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Ericsson Stumbles Into 2003

Wireless infrastructure market leader LM Ericsson (Nasdaq: ERICY) today reported a fourth-quarter and full-year 2002 loss. Worse still, it also gave indications that 2003 could be an annus horribilis for the Swedish vendor (see Ericsson Reports Q4).

First, the bad news: The vendor has limited expectations for sales of 3G network equipment in 2003. The company also places emphasis on the CDMA equipment sector, where it is currently a minnow.

Next, the not-quite-so-bad news: Ericsson's fourth quarter loss before taxes was 2.2 billion Swedish kronor (US$256 million), an improvement on the SKr 5.1 billion loss in the same quarter of 2001, and on the smaller loss of SKr 3.9 billion in 2002's third quarter. The full-year 2002 loss was SKr 14.5 billion (US$1.69 billion), again not as depressing as 2001's SKr 21.1 billion – so at least the losses are not deepening.

Shares of Ericsson trading on Nasdaq fell .82 (-10.09%) to $7.31 today.

In the key mobile network systems division, sales and orders were all down compared with the previous year (see table below). However, the fourth quarter systems sales, at SKr 33.2 billion, were an improvement on the third quarter's SKr 30.6 billion.

Table 1: Ericsson Q4 and Full Year 2002 Orders and Sales (Swedish Kronor, billions)
Q4 2002 Q4 2001 Change Full year 2002 Full year 2001 Change
Orders, net 30.7 39.9 -23% 128.4 201.8 -36%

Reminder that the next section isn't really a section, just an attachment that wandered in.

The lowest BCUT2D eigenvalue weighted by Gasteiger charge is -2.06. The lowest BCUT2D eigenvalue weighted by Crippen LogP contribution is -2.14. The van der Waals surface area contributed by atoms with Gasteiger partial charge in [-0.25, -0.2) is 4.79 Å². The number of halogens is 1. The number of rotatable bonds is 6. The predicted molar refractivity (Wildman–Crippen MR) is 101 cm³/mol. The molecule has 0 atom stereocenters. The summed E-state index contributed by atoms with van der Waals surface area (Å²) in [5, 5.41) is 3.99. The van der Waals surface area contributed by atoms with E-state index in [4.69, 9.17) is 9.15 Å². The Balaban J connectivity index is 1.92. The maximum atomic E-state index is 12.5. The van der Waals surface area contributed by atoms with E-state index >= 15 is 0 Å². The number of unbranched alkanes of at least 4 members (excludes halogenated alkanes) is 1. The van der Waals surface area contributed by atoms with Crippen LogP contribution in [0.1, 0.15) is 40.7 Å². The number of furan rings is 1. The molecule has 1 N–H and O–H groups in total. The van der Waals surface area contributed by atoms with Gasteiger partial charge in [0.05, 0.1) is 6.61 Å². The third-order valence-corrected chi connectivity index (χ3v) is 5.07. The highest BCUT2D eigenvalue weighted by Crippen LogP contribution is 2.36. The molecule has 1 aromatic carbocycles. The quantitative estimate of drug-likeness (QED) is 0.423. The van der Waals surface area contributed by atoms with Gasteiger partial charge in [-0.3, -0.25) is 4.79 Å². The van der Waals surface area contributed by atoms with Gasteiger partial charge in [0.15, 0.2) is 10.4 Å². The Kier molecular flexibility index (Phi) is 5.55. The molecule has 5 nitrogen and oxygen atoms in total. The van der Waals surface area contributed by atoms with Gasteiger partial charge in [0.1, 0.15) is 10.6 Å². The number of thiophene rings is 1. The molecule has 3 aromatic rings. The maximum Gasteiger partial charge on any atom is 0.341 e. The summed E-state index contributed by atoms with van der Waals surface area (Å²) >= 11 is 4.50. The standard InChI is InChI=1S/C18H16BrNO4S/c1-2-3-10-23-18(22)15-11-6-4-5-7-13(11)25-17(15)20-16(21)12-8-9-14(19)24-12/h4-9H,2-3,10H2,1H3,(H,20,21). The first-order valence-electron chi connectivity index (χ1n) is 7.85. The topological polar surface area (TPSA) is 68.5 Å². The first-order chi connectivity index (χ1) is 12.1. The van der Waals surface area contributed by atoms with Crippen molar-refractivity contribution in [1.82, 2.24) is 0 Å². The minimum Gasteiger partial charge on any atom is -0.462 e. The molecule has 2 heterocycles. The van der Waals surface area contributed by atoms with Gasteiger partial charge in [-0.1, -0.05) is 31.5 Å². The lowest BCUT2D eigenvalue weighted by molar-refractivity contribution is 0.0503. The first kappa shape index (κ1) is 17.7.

- Systems 28.5 34.2 -17% 115.3 183.3 -37%
- Other operations 4.7 7.4 -37% 22.7 27.4 -17%
Sales 36.7 58.5 -37% 145.8 210.8 -31%
- Systems 33.2 50.1 -34% 132.0 188.7 -30%
- Other operations 6.0 10.2 -41% 23.5 31.8 -26%
Source: Ericsson
NB: Orders = signed contracts, not yet invoiced;
Sales = invoiced and monies received




Surprisingly, Ericsson reported an operating loss of SKr 300 million (US$35 million) on this line of business, due primarily to SKr 700 million (US$81.7 million) of customer financing charges. Analysts had been expecting that figure to be in the black because of reduced costs and sequentially increased sales.

Nomura International communications equipment analyst Richard Windsor says the losses were higher than expected, and that the broad mix of technologies Ericsson covers – GSM, CDMA, TDMA, and PDC (Japan) – leave it with high fixed costs that are hurting margins. "It is worrying that higher sales in the quarter led to lower margins," states Windsor in a research note.

He believes additional pressure in the form of price cuts in the U.S. came from Ericsson's archrival Nokia Corp. (NYSE: NOK), which reported its latest financials last week (see Nokia Posts Solid 4Q). The U.S. is Ericsson's leading market for mobile systems (in terms of sales and orders), followed by China and Italy.

Windsor concludes that further cost-cutting and the stabilization of orders and sales will see Ericsson reach breakeven during 2003.

Ericsson, however, is wary of beating its drum too vigorously. The company still regards the entire mobile market as largely unpredictable, resulting in guidance for the first quarter of 2003 (sales down by 30 percent on the previous quarter) that the wireless equipment analysts at Lehman Brothers describe tactfully as "cautious."